Association of European Airlines (AEA) stated (13-Dec-2012) 2012 has been a “particularly tough year for European airlines” and expects its member airlines to report an EBIT loss of EUR1.3 billion, which is still slightly better than its previous forecasted loss of EUR1.5 billion. Accumulated losses since the 2008/09 economic crisis are forecast to reach EUR4.1 billion. The industry association attributed the forecast result to a “combination of a weak European economy and sky-high fuel prices together with the effects of an on-going euro crisis”. AEA members are expected to report a 2.9% growth in passenger numbers to 10.5 million and achieve an all-time high average passenger load factor of 79%, up 1.5 ppt, due to moderate and regionally targeted capacity expansion. Freight traffic, however, is expected to decline by 4% compared to 2011, and down by 8% when compared to 2008 levels. Looking ahead, traffic growth for AEA members is expected to be mild in 2013. Unit revenue will continue to be under intense pressure from lower demand and fierce competition, according to AEA. To cope with these challenging conditions, European airlines have taken various measures to streamline operations and to reduce the cost base. To date, 17,000 job losses have been announced this year, in addition to the 20,000 job cuts made during the early days of the 2008/09 crisis. However, despite these efforts, the AEA believes consistently high jet fuel costs and a wide range of air traffic related charges will continue to erode airlines’ profitability. [more – original PR]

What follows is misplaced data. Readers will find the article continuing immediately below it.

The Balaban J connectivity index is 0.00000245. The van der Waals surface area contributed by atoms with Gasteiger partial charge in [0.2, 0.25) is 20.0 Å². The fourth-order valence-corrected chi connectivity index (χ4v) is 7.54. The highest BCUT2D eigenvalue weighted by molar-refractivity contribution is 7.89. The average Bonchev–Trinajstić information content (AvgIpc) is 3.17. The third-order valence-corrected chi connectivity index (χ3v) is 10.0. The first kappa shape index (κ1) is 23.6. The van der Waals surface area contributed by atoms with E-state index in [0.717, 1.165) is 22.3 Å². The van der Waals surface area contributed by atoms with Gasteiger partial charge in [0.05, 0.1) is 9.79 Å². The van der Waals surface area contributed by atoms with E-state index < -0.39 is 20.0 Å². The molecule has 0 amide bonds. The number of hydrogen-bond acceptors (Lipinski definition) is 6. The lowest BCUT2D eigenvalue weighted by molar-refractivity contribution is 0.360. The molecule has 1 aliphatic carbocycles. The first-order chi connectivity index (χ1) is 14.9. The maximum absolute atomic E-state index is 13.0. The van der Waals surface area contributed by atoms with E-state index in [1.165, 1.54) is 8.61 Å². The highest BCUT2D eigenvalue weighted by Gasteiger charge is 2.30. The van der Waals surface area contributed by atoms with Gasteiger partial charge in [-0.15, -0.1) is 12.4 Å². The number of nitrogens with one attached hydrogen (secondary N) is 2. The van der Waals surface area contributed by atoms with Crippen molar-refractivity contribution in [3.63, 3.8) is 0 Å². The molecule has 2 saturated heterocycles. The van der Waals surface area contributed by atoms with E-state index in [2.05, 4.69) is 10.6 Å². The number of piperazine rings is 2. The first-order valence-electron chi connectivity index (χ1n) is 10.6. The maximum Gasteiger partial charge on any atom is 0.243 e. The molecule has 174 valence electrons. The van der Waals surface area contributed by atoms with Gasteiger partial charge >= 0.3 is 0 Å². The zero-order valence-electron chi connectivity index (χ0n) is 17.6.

AEA forecasts EUR1.3bn losses for its member airlines in a 'tough' 2012
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